The way of Cain - idolatry, murder, deceit, selfishness, hypocrisy - saturated Pre-Flood society to the point that God, seeing the wickedness of man, regretted He had even created humanity (Genesis 6:5-7).
Richard T. Ritenbaugh
'As It Was In the Days of Noah'
We can interpret this two ways. First, from the beginning of God's dealings with mankind, He shows a major objective for man is to be accomplished by overcoming, mastering sin's desire to control and manipulate. Sin's desire is always lurking within man's moral and ethical choices, and he needs to be aware of it and have the drive to conquer it.
Second, it is a warning contained in a prophecy to all but given specifically to Cain. God perceived in him a strong proclivity to sin, so much that he would become a master of it. In today's parlance, Cain would become a real "pro" at sinning. The warning is not to allow oneself to follow Cain's example, which gives the impression that he nurtured sin dwelling in him.
John W. Ritenbaugh
The Elements of Motivation (Part Seven): Fear of Judgment
Because God had not accepted his offering or because He had accepted Abel's, Cain was angry and depressed. God tells him that if he changes his ways, he will indeed be accepted. But if he does not change, sin—pictured as a slave crouched just outside the door of his heart, awaiting the bidding of its master—would spring to action. God is describing sin's persistent nearness; it is always ready to extend its dominance by increasing iniquity. Sin strives to pile iniquity upon iniquity, even as one lie usually produces another to keep a facade of deception from crumbling.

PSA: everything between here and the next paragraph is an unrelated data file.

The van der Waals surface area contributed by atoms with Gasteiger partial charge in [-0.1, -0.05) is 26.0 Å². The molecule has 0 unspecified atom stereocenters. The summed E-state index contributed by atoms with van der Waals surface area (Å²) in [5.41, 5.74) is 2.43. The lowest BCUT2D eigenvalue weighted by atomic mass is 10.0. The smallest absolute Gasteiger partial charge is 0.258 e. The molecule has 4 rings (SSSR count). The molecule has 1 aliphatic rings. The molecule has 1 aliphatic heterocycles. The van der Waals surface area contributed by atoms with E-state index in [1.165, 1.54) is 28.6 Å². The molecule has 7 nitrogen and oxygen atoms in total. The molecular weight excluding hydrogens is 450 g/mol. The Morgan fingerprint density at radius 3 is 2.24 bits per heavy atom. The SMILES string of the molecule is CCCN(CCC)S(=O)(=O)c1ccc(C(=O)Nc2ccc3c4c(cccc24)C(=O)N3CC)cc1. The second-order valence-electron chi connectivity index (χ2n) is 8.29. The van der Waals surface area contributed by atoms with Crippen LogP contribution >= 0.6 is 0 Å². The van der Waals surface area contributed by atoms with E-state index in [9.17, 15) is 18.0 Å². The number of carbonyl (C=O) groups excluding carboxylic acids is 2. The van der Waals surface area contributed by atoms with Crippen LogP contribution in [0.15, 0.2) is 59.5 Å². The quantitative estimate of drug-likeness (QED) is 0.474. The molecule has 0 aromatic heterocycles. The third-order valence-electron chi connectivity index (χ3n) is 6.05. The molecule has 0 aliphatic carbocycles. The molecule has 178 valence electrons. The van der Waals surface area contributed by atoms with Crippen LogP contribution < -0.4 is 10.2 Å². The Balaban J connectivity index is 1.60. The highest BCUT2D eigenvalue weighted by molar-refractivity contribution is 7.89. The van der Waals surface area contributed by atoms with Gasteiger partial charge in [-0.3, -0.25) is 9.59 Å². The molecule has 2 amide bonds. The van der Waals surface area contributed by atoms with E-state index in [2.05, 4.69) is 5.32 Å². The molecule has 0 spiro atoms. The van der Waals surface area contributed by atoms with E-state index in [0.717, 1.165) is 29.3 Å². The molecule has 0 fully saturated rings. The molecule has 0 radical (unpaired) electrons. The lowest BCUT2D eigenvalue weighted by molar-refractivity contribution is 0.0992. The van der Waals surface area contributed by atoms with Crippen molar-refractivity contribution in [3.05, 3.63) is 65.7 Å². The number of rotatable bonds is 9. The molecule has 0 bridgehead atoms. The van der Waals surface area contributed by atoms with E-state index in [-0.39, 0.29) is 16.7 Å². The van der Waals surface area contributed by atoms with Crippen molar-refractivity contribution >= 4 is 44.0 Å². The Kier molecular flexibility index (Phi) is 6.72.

God's warning is clear. Repent of sin at once, or it has a powerful tendency to grow and thoroughly dominate one who does nothing to stop it. This thought is reinforced in the final sentence of verse 7, "And its desire is for you, but you should rule over it."
In paraphrasing God's words, James G. Murphy in Barnes' Notes, gives an insightful comment:
Thy case will be no longer a heedless ignorance, and consequent dereliction of duty, but a willful overmastering of all that comes by sin, and an unavoidable going on from sin to sin, from inward to outward sin, or, in specific terms, from wrath to murder, and from disappointment to defiance, and so from unrighteousness to ungodliness. This is an awful picture of his fatal end, if he do [sic] not instantly retreat. ("Genesis," p. 151)
In modern terms, God is saying, "Practice makes perfect." Sin's desire is so persistent and its appeal so subtle that, if it is not consciously stopped, one will become a master, a "pro," as we would say today, at sinning. It becomes a way of life. Jeremiah 4:22 makes this principle even clearer. "For My people are foolish; they have not known Me. They are silly children and they have no understanding. They are wise to do evil, but to do good they have no knowledge."
Did not God's warning prove true in Cain's life? We cannot afford to ignore sin's pervasive influence.
John W. Ritenbaugh
What Sin Is & What Sin Does
Other Forerunner Commentary entries containing Genesis 4:7:
1 Corinthians 6:13-15